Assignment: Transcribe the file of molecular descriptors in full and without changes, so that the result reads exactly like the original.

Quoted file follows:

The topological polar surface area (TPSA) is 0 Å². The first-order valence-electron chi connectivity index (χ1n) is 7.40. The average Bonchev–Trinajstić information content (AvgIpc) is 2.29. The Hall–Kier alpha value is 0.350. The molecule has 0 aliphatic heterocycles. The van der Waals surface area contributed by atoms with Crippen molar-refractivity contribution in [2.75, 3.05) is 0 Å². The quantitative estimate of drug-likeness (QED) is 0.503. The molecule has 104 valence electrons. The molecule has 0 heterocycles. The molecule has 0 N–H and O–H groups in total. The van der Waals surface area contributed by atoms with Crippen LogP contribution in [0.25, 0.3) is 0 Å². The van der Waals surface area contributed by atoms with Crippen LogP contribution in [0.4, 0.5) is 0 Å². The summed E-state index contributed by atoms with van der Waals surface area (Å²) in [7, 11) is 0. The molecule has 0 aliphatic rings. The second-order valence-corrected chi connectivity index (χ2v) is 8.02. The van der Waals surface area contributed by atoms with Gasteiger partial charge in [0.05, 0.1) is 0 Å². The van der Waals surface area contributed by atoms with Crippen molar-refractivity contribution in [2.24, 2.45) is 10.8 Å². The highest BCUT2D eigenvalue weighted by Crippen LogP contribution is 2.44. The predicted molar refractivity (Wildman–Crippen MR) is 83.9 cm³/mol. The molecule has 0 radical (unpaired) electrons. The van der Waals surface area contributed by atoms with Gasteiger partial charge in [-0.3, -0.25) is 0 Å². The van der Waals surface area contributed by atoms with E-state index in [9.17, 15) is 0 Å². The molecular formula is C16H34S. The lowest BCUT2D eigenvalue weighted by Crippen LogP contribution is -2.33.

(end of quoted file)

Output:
The topological polar surface area (TPSA) is 0 Å². The first-order valence-electron chi connectivity index (χ1n) is 7.40. The average Bonchev–Trinajstić information content (AvgIpc) is 2.29. The Hall–Kier alpha value is 0.350. The molecule has 0 aliphatic heterocycles. The van der Waals surface area contributed by atoms with Crippen molar-refractivity contribution in [2.75, 3.05) is 0 Å². The quantitative estimate of drug-likeness (QED) is 0.503. The molecule has 104 valence electrons. The molecule has 0 heterocycles. The molecule has 0 N–H and O–H groups in total. The van der Waals surface area contributed by atoms with Crippen LogP contribution in [0.25, 0.3) is 0 Å². The van der Waals surface area contributed by atoms with Crippen LogP contribution in [0.4, 0.5) is 0 Å². The summed E-state index contributed by atoms with van der Waals surface area (Å²) in [7, 11) is 0. The molecule has 0 aliphatic rings. The second-order valence-corrected chi connectivity index (χ2v) is 8.02. The van der Waals surface area contributed by atoms with Gasteiger partial charge in [0.05, 0.1) is 0 Å². The van der Waals surface area contributed by atoms with Crippen molar-refractivity contribution in [2.24, 2.45) is 10.8 Å². The highest BCUT2D eigenvalue weighted by Crippen LogP contribution is 2.44. The predicted molar refractivity (Wildman–Crippen MR) is 83.9 cm³/mol. The molecule has 0 radical (unpaired) electrons. The van der Waals surface area contributed by atoms with Gasteiger partial charge in [-0.3, -0.25) is 0 Å². The van der Waals surface area contributed by atoms with E-state index in [9.17, 15) is 0 Å². The molecular formula is C16H34S. The lowest BCUT2D eigenvalue weighted by Crippen LogP contribution is -2.33.